zirconium: photo of squeezy Buddha on cell phone, next to a coffee mug (buddha and cocoa)
I lugged a contractor bag to the bin earlier today, having detected two kinds of infection among a half-dozen pepper plants. A plant we hauled home from New Orleans in December is doing fine, though. I call it "my geranium from Desire," since it was dug from a flourishing patch on Rampart that had been started with a cranesbill clump from a few streets over, on Desire.

a geranium from Desire

Some days I rock the "It was _______, but it had to be done, and she did it" roll, and once in a while I stay up binge-reading Grace Burrowes novels, which last time induced several rounds of ugly-crying-on-the-way-to-enjoying-a-happy-ending, which happened to be what I needed to get past the out-of-sortedness I can get mired in when too many things are out of order.

Broadsided Press just published a series of downloadable poem-posters about Standing Rock, with my "Snake Dance" among them. The link: http://www.broadsidedpress.org/responses/2016dapl/
zirconium: photo of squeezy Buddha on cell phone, next to a coffee mug (buddha and cocoa)

River Arts District
Asheville River Arts District - White Duck Taco parking lot


I have been dipping into the Summer 2016 issue of Rattle during breaks. The highlights so far:

  • Christopher Citro - "The Mutual Building" ("When is someone going / to come clean this up? ... // No one needs the wrong time in the sky / when we're just trying to cross the street...")

  • Jennifer Givhan - "The Cheerleaders" ("What's not feminist / about this, how the sport could send us -- / most of whom had ever been on a plane / since there was no airport in our town / besides barns for crop dusters -- to New York City....")

  • Felicia Krol - "Between Funerals" ("One by one / the white letters...")

  • S. H. Lohmann - "Survival English" ("What I know are just facts: / which vowels gave them trouble...")

  • Peter J. Curry's contributor note: "When I think about the poems I've written, I see they come mostly from that impulse -- to mend something, or to bring some kind of order to an obviously broken world."


  • Now I am off to scrub the shower walls with lemon water (left over from scrubbing the inside of the microwave). Ars longa, housework vincit, vita brevis, laborare est orare, etc.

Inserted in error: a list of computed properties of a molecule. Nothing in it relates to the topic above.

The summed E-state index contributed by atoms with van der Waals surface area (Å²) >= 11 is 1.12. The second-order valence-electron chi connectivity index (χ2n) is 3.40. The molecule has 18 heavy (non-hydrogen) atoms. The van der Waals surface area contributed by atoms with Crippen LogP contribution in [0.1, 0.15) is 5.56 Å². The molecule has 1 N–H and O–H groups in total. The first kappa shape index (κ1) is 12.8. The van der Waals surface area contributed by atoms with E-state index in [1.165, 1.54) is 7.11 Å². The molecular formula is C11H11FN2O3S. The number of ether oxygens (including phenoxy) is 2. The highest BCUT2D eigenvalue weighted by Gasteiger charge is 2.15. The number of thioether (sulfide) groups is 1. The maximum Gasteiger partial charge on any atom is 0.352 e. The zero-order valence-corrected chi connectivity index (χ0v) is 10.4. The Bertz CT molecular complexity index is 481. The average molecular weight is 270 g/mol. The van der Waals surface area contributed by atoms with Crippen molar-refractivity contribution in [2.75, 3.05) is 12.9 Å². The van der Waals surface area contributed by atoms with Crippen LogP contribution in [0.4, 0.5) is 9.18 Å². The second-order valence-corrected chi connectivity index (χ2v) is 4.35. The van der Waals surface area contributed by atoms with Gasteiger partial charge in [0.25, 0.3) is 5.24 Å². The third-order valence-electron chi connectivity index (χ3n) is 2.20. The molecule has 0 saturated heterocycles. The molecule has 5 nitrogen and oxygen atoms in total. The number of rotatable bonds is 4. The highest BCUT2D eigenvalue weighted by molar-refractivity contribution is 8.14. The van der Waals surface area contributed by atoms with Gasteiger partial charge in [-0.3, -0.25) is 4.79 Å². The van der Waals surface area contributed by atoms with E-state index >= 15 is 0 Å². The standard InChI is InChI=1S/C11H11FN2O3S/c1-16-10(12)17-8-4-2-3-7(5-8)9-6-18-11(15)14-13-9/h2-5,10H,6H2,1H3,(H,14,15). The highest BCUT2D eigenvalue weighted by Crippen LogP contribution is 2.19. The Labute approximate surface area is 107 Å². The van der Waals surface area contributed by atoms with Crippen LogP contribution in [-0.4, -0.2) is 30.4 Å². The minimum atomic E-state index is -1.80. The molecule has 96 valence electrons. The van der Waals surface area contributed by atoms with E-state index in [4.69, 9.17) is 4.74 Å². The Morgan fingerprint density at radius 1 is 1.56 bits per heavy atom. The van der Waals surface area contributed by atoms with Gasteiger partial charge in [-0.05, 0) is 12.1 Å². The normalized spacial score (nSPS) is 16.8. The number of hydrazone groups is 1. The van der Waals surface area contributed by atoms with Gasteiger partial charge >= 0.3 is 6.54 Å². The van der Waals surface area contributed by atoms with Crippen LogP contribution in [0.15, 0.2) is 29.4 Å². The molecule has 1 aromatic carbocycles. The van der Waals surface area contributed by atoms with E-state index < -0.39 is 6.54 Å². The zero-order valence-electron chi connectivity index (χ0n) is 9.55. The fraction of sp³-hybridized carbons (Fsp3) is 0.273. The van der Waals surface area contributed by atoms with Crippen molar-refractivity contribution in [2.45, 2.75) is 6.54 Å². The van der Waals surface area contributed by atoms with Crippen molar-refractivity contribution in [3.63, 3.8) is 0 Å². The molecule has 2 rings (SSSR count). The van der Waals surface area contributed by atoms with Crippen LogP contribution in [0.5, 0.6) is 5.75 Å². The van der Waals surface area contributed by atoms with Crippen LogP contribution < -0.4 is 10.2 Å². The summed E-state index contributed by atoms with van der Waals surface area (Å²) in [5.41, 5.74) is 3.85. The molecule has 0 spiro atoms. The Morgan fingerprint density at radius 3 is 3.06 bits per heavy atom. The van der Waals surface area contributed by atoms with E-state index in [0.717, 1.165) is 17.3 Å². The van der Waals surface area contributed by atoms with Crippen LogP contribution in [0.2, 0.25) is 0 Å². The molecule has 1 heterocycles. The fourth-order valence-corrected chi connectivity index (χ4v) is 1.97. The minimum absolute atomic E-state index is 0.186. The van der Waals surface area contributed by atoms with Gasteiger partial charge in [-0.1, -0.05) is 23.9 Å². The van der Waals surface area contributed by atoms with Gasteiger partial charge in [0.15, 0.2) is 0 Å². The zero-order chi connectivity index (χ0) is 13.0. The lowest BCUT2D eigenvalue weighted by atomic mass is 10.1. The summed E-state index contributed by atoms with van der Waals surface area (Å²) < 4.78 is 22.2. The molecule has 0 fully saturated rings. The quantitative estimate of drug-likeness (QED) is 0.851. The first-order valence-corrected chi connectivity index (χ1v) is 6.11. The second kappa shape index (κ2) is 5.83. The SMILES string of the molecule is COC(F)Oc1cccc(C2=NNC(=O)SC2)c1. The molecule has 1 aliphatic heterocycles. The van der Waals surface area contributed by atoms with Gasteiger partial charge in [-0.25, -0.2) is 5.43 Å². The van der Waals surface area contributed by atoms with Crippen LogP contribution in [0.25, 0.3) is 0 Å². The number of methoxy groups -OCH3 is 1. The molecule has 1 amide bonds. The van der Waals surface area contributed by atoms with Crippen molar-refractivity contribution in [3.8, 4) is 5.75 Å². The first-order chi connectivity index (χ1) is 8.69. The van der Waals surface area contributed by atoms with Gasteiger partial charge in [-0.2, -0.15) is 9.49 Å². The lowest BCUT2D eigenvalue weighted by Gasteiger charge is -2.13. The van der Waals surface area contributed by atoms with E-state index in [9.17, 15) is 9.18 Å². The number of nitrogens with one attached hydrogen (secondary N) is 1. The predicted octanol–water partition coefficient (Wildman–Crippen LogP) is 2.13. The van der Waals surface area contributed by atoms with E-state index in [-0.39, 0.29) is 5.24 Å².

zirconium: photo of flask with feathers in and around it (flask with feathers)
    My local library branch has a book cart stationed by its main entrance, with culls from the collection priced between fifty cents and two dollars. A few months ago, I scored a copy of Skim, a 2008 graphic novel about a gothy Asian Canadian teenager. (I gather it won several awards, but its appearance on the cart was its first blip on my radar [that I noticed, anyway. 2008 was a rough year].)

    The library's kept three copies, which makes me glad, because it's a story I'd like to see remain available, particularly to other women who are experiencing or have experienced what it's like (1) to be an outsider, or (2) to be the target of misguided or self-serving concern. The story's topics include suicide, pagan practice, girls being judgey/cliquey, same-sex love, and whether Romeo and Juliet is a good play or not.

    (I'm also glad I read it before checking out the Wiki article or Kailyn Kent's appreciation. Keen as I am on spoilers most of the time -- un-recovered control freak that I am -- I really enjoyed following this story without anticipating its digs and twists.)

    (And, when I have a little more time, I want to spend some of it browsing through the illos on Jillian Tamaki's blog. The glimpses of Twenty Thousand Leagues under the Sea look phenomenal.)
    zirconium: photo of pumpkin on wire chair (pumpkin on chair)